Tazara railway needs $200m upgrade

Tazara railway needs around $200m to rejuvenate the creaking line originally built in the 70s.


The scale of the investment required to rehabilitate the Tanzania-Zambia Railway (Tazara) has become clear.

New managing director Bruno Ching’andu has calculated how much money will be required to stabilise the operating company, aside from efforts to upgrade the line. It has debts of $700m and needs another $200m for new rolling stock and track improvements.

Tazara was built in the 1970s by the Chinese government, with Chinese finance and workers. It was developed to give Zambia a means of exporting its copper, via the Port of Dar es Salaam, without moving it through Apartheid-era South Africa. It still carries Zambian copper but a lack of investment over many years has restricted revenue. The signalling and telecommunication systems, which have been vandalised over the years, are described by the company as “currently non-existent”.

Ching’andu said: “The debts which the authority acquired in the past have negatively affected the operations of the authority. But, if these debts could be cancelled, the institution can to get back to its normal operations.”

The Tazara Authority cannot raise the finance for the rolling stock and infrastructural improvements while it is so far in debt. The Zambian and Tanzanian governments paid several years’ worth of outstanding fuel bills in the first part of last year, in addition to millions of dollars in employee salary arrears.

Extra capacity

In September, the Zambian government said that Tazara needed investment of $1.2bn over the next five years to turn it into a profitable commercial enterprise. Extra capacity is needed to reduce unit transport costs on the line, which currently has haulage capacity of 600,000 tonnes a year but which could carry 2m tonnes a year with the hoped-for investment.

The Authority expected to carry 381,000 tonnes of freight and 2,280,000 passengers, both interstate and commuter, in financial year 2016-17, generating revenue of $44.10m. Given China’s role in the project, Beijing has been mooted as the most likely investor in the railway. Talks on Chinese investment have been held in recent years but no agreement on large scale finance has been reached, although Beijing did provide $40m at the start of 2016 to provide some working capital.

When the new management team took control they signed a performance-based contract with clear targets and a mission to run the railway on more commercial lines. Tazara Authority is interested in securing private sector investment in public private partnerships (PPPs), particularly on its Dar es Salaam commuter services, where demand is rising quickly.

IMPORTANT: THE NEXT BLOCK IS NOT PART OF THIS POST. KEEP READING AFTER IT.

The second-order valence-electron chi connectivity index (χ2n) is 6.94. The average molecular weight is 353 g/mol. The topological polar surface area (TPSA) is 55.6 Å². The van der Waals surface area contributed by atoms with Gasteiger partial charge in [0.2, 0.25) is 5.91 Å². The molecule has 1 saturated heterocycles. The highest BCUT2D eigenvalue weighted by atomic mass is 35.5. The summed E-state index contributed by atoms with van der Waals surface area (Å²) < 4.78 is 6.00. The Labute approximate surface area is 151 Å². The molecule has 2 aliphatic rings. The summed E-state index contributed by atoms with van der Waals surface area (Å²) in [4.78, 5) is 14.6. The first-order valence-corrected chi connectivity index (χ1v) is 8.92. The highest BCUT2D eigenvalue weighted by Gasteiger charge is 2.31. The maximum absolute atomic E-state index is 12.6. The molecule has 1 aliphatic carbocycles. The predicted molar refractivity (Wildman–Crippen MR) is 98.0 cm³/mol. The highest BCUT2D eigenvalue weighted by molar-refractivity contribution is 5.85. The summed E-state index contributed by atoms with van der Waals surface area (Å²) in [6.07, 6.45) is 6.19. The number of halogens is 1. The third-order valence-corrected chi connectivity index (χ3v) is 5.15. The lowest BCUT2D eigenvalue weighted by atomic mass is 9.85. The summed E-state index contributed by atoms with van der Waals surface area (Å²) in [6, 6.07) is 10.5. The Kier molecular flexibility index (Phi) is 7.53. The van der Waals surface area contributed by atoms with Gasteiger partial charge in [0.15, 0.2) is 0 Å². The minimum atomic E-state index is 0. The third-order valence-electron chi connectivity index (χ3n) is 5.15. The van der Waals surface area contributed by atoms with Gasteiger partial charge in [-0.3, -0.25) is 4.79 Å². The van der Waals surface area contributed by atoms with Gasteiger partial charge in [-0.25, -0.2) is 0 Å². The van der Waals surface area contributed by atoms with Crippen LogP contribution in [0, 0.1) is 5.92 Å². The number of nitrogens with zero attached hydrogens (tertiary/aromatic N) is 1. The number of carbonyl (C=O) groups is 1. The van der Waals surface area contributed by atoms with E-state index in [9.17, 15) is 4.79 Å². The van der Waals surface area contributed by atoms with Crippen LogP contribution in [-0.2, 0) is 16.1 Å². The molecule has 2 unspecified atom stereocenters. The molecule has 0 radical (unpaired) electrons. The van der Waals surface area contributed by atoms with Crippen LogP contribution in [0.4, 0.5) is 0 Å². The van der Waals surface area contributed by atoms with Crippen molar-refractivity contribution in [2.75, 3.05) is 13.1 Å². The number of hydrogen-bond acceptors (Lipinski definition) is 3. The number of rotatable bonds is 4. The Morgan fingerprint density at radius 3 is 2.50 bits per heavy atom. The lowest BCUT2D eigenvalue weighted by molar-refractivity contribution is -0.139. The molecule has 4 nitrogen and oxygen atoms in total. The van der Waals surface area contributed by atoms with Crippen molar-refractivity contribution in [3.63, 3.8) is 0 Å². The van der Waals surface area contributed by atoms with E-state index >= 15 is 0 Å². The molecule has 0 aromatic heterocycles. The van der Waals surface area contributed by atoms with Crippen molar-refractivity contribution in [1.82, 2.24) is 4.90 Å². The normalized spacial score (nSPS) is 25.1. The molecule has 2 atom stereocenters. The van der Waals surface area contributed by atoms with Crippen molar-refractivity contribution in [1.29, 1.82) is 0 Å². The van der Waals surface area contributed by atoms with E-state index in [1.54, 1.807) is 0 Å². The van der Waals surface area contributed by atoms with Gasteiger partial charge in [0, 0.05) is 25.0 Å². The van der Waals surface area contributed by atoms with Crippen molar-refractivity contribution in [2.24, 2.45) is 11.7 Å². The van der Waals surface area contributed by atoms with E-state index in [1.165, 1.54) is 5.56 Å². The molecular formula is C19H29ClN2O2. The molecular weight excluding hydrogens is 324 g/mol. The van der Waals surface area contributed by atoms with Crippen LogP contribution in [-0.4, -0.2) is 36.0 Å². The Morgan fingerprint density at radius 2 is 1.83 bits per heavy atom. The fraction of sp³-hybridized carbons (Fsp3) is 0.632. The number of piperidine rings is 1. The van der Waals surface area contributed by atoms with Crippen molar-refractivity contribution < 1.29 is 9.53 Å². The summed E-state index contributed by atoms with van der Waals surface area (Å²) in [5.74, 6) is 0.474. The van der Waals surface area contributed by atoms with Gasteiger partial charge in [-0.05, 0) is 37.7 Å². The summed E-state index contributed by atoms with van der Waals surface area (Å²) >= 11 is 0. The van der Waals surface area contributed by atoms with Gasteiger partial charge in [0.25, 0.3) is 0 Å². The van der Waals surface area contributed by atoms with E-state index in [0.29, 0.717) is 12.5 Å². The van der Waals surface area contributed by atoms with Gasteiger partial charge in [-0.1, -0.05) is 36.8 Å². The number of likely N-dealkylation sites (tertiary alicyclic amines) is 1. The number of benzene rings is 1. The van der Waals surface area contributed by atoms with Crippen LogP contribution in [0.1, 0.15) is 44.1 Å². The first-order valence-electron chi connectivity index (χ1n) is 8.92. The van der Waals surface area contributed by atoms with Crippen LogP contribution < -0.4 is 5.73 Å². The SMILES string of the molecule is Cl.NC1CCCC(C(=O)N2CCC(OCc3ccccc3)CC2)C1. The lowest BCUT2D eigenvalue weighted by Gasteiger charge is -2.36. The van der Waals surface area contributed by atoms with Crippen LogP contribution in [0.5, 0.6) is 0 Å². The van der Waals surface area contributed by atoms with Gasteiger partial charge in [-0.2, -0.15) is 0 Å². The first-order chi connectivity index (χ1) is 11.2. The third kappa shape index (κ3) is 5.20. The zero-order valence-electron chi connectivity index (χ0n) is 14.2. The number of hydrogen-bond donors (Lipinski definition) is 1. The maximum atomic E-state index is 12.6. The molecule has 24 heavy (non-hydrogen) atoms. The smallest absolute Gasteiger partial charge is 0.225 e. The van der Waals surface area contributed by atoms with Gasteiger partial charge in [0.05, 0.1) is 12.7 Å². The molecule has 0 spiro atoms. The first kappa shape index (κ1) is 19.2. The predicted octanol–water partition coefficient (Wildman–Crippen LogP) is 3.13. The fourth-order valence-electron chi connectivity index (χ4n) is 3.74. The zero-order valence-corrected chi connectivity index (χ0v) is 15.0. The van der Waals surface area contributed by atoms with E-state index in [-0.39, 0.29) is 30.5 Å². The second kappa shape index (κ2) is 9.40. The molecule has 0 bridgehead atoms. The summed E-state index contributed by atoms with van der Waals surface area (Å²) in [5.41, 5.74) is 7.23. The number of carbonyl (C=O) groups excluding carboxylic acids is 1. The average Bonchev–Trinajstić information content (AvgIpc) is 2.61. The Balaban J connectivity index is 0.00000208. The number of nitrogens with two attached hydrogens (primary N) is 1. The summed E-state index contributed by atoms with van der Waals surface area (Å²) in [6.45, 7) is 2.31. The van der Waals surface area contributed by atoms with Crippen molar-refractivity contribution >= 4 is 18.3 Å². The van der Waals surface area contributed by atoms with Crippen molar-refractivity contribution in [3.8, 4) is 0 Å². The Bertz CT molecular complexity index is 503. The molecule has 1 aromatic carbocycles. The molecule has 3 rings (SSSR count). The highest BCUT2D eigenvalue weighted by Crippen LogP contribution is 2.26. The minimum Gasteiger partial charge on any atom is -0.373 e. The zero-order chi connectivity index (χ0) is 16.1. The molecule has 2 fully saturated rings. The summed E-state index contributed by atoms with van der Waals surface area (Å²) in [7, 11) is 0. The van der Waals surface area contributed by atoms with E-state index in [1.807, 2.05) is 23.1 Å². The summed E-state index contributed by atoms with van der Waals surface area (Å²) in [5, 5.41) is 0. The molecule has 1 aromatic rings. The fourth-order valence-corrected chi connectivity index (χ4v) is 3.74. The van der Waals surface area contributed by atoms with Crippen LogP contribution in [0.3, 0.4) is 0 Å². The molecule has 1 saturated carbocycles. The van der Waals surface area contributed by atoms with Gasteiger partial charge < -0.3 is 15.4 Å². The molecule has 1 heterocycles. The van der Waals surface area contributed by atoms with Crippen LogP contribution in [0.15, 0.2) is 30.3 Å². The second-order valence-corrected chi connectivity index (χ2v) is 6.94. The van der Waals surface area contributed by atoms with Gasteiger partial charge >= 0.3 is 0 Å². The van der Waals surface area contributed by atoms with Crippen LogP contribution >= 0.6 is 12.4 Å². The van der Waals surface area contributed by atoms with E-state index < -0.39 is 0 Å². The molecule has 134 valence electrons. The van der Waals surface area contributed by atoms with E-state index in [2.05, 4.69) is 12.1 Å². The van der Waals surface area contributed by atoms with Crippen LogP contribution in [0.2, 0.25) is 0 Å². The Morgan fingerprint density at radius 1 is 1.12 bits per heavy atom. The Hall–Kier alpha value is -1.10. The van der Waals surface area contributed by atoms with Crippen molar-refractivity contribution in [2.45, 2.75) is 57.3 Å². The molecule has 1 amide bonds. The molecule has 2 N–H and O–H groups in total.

New contracts

Over the past few months, Tazara has concluded agreements with several companies to carry 180,000 tonnes of extra copper a year from Zambia to Dar Es Salaam. New copper carrying wagons are being rehabilitated to serve the contracts. Last May, the Tazara Authority had just 704 operational wagons out of a fleet of 1,094 but from June it began to upgrade 20 wagons a months at its Mpika workshop.

Ching’andu said: “The new orders confirm that we are moving in the right direction as far as restoration of confidence is concerned. The market is happy and that is encouraging. It is exciting that there is so much interest and desire to use the railways.” The World Food Programme uses Tazara to carry food to Malawi via Zambia, while the Tanzania Fertiliser Company exports its products to Zambia using the railway.

Another step forward was made on 1 March when the Authority reached a deal with the trade unions representing its workers following a week of industrial action. Salaries are negotiated in US dollars but paid in local currencies. Currency depreciation has meant that wages have been significantly lower than workers expected. Tazara public relations manager Conrad Simuchile said: “The Authority will adjust the exchange rates upon which the salaries are based upwards, to achieve parity of remuneration between the workers in Tanzania and Zambia.”

Aside from new investment, a recovery in copper prices would increase demand from the Zambian Copper Belt. However, Tazara could face competition from an alternative copper export route in the near future. The railway from the Copper Belt through Democratic Republic of Congo (DRC) and Angola to the Port of Lobito is being rebuilt. South Africa offers another alternative, either via rail or road.

Neil Ford

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